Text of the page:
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In vivo footprinting and high-resolution methylation analysis of the mouse hypoxanthine phosphoribosyltransferase gene 5' region on the active and inactive X chromosomes.

By M D Litt, I K Hornstra and T P Yang


To investigate potential mechanisms regulating the hypoxanthine phosphoribosyltransferase (HPRT) gene by X-chromosome inactivation, we performed in vivo footprinting and high-resolution DNA methylation analysis on the 5' region of the active and inactive mouse HPRT alleles and compared these results with those from the human HPRT gene. We found multiple footprinted sites on the active mouse HPRT allele and no footprints on the inactive allele. Comparison of the footprint patterns of the mouse and human HPRT genes demonstrated that the in vivo binding of regulatory proteins between these species is generally conserved but not identical. Detailed nucleotide sequence comparison of footprinted regions in the mouse and human genes revealed a novel 9-bp sequence associated with transcription factor binding near the transcription sites of both genes, suggesting the identification of a new conserved initiator element. Ligation-mediated PCR genomic sequencing showed that all CpG dinucleotides examined on the active allele are unmethylated, while the majority of CpGs on the inactive allele are methylated and interspersed with a few hypomethylated sites. This pattern of methylation on the inactive mouse allele is notably different from the unusual methylation pattern of the inactive human gene, which exhibited strong hypomethylation specifically at GC boxes. These studies, in conjunction with other genomic sequencing studies of X-linked genes, demonstrate that (i) the active alleles are essentially unmethylated, (ii) the inactive alleles are hypermethylated, and (iii) the high-resolution methylation patterns of the hypermethylated inactive alleles are not strictly conserved. There is no obvious correlation between the pattern of methylated sites on the inactive alleles and the pattern of binding sites for transcription factors on the active alleles. These results are discussed in relationship to potential mechanisms of transcriptional regulation by X-chromosome inactivation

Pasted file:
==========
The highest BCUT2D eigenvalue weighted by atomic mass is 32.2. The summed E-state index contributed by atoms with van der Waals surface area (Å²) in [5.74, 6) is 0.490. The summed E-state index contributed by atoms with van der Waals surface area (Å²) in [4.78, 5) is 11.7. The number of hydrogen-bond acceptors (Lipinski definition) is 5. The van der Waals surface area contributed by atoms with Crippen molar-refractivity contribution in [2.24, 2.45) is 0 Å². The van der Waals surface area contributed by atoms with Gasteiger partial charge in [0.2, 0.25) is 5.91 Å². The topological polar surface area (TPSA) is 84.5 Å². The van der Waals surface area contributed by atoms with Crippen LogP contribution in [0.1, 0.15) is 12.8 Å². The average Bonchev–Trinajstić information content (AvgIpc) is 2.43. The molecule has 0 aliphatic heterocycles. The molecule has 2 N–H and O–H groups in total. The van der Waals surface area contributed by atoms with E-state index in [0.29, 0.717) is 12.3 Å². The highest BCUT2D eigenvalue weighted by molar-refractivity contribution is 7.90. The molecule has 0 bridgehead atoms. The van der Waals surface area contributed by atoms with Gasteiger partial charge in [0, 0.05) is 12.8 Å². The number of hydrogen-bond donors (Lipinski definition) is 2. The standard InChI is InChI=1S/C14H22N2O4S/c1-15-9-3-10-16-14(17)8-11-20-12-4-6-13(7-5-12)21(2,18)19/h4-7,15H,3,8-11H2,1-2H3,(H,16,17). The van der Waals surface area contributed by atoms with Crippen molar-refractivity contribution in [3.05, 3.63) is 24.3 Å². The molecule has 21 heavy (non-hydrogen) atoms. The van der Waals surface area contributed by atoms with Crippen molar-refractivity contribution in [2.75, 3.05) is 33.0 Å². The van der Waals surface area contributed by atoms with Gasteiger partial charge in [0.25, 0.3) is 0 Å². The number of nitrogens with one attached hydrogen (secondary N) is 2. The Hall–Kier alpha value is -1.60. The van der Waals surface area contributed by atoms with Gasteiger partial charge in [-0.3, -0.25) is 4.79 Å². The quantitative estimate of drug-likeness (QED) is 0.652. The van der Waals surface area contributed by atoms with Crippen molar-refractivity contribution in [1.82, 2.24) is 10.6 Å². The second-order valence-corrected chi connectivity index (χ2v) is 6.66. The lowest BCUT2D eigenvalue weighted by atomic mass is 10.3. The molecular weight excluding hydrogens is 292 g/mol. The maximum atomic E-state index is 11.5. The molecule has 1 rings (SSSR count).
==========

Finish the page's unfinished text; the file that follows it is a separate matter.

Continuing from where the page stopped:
Topics: Research Article
Year: 1996
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Provided by: PubMed Central
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